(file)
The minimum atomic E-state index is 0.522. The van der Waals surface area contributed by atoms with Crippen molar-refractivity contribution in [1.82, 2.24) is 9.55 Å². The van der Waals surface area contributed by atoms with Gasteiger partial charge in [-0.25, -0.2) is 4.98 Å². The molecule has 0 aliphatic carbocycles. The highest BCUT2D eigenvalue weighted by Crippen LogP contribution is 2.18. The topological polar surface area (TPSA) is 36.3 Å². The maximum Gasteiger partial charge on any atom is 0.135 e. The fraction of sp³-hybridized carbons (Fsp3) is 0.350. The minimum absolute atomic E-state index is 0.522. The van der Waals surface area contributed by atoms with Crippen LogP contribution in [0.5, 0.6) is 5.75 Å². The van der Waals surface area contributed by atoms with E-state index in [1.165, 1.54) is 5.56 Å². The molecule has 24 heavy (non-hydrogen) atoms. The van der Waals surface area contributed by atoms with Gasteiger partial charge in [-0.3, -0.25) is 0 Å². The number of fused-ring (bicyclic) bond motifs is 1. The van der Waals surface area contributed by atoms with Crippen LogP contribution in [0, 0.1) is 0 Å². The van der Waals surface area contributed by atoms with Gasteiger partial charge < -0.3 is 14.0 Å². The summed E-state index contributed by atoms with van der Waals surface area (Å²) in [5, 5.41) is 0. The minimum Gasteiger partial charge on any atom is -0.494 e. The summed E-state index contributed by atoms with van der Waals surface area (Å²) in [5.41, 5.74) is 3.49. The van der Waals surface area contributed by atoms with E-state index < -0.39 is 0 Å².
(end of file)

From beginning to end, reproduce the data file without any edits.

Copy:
The minimum atomic E-state index is 0.522. The van der Waals surface area contributed by atoms with Crippen molar-refractivity contribution in [1.82, 2.24) is 9.55 Å². The van der Waals surface area contributed by atoms with Gasteiger partial charge in [-0.25, -0.2) is 4.98 Å². The molecule has 0 aliphatic carbocycles. The highest BCUT2D eigenvalue weighted by Crippen LogP contribution is 2.18. The topological polar surface area (TPSA) is 36.3 Å². The maximum Gasteiger partial charge on any atom is 0.135 e. The fraction of sp³-hybridized carbons (Fsp3) is 0.350. The minimum absolute atomic E-state index is 0.522. The van der Waals surface area contributed by atoms with Crippen LogP contribution in [0.5, 0.6) is 5.75 Å². The van der Waals surface area contributed by atoms with E-state index in [1.165, 1.54) is 5.56 Å². The molecule has 24 heavy (non-hydrogen) atoms. The van der Waals surface area contributed by atoms with Gasteiger partial charge in [-0.3, -0.25) is 0 Å². The number of fused-ring (bicyclic) bond motifs is 1. The van der Waals surface area contributed by atoms with Crippen LogP contribution in [0, 0.1) is 0 Å². The van der Waals surface area contributed by atoms with Gasteiger partial charge < -0.3 is 14.0 Å². The summed E-state index contributed by atoms with van der Waals surface area (Å²) in [5, 5.41) is 0. The minimum Gasteiger partial charge on any atom is -0.494 e. The summed E-state index contributed by atoms with van der Waals surface area (Å²) in [5.41, 5.74) is 3.49. The van der Waals surface area contributed by atoms with E-state index < -0.39 is 0 Å².